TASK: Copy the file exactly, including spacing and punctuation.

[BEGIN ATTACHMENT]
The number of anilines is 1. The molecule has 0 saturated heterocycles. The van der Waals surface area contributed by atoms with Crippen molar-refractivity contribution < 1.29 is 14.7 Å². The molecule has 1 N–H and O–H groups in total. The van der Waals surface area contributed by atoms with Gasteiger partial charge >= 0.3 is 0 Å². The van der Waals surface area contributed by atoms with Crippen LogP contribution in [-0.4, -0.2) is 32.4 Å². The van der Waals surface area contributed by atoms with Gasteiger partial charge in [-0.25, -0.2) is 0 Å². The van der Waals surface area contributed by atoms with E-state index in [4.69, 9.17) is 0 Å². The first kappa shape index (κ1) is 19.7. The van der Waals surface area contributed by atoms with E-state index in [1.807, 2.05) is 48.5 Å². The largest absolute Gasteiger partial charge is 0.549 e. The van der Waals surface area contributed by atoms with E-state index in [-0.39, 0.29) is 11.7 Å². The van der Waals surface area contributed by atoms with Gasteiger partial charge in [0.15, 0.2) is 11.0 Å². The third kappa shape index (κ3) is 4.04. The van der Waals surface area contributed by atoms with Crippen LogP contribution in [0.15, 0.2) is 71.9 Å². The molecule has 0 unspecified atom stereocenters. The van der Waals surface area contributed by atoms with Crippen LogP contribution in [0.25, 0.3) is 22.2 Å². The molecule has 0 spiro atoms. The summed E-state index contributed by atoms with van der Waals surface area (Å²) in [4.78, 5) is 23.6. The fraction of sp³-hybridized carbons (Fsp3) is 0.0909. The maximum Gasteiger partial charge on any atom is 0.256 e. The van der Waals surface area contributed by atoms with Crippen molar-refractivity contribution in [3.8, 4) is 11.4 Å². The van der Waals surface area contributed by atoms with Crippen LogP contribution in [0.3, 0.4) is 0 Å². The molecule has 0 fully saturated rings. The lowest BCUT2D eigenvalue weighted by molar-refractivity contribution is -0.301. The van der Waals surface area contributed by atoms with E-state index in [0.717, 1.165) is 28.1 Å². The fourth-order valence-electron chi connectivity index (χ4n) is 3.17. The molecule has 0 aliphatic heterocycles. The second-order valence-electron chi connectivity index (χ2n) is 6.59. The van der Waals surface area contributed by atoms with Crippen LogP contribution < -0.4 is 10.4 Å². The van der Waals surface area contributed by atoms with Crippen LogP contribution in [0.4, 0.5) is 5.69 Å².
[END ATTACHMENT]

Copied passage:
The number of anilines is 1. The molecule has 0 saturated heterocycles. The van der Waals surface area contributed by atoms with Crippen molar-refractivity contribution < 1.29 is 14.7 Å². The molecule has 1 N–H and O–H groups in total. The van der Waals surface area contributed by atoms with Gasteiger partial charge >= 0.3 is 0 Å². The van der Waals surface area contributed by atoms with Crippen LogP contribution in [-0.4, -0.2) is 32.4 Å². The van der Waals surface area contributed by atoms with Gasteiger partial charge in [-0.25, -0.2) is 0 Å². The van der Waals surface area contributed by atoms with E-state index in [4.69, 9.17) is 0 Å². The first kappa shape index (κ1) is 19.7. The van der Waals surface area contributed by atoms with E-state index in [1.807, 2.05) is 48.5 Å². The largest absolute Gasteiger partial charge is 0.549 e. The van der Waals surface area contributed by atoms with E-state index in [-0.39, 0.29) is 11.7 Å². The van der Waals surface area contributed by atoms with Gasteiger partial charge in [0.15, 0.2) is 11.0 Å². The third kappa shape index (κ3) is 4.04. The van der Waals surface area contributed by atoms with Crippen LogP contribution in [0.15, 0.2) is 71.9 Å². The molecule has 0 unspecified atom stereocenters. The van der Waals surface area contributed by atoms with Crippen LogP contribution in [0.25, 0.3) is 22.2 Å². The molecule has 0 spiro atoms. The summed E-state index contributed by atoms with van der Waals surface area (Å²) in [4.78, 5) is 23.6. The fraction of sp³-hybridized carbons (Fsp3) is 0.0909. The maximum Gasteiger partial charge on any atom is 0.256 e. The van der Waals surface area contributed by atoms with Crippen molar-refractivity contribution in [3.8, 4) is 11.4 Å². The van der Waals surface area contributed by atoms with Crippen LogP contribution in [0.3, 0.4) is 0 Å². The molecule has 0 fully saturated rings. The lowest BCUT2D eigenvalue weighted by molar-refractivity contribution is -0.301. The van der Waals surface area contributed by atoms with E-state index in [0.717, 1.165) is 28.1 Å². The fourth-order valence-electron chi connectivity index (χ4n) is 3.17. The molecule has 0 aliphatic heterocycles. The second-order valence-electron chi connectivity index (χ2n) is 6.59. The van der Waals surface area contributed by atoms with Crippen LogP contribution < -0.4 is 10.4 Å². The van der Waals surface area contributed by atoms with Crippen LogP contribution in [0.4, 0.5) is 5.69 Å².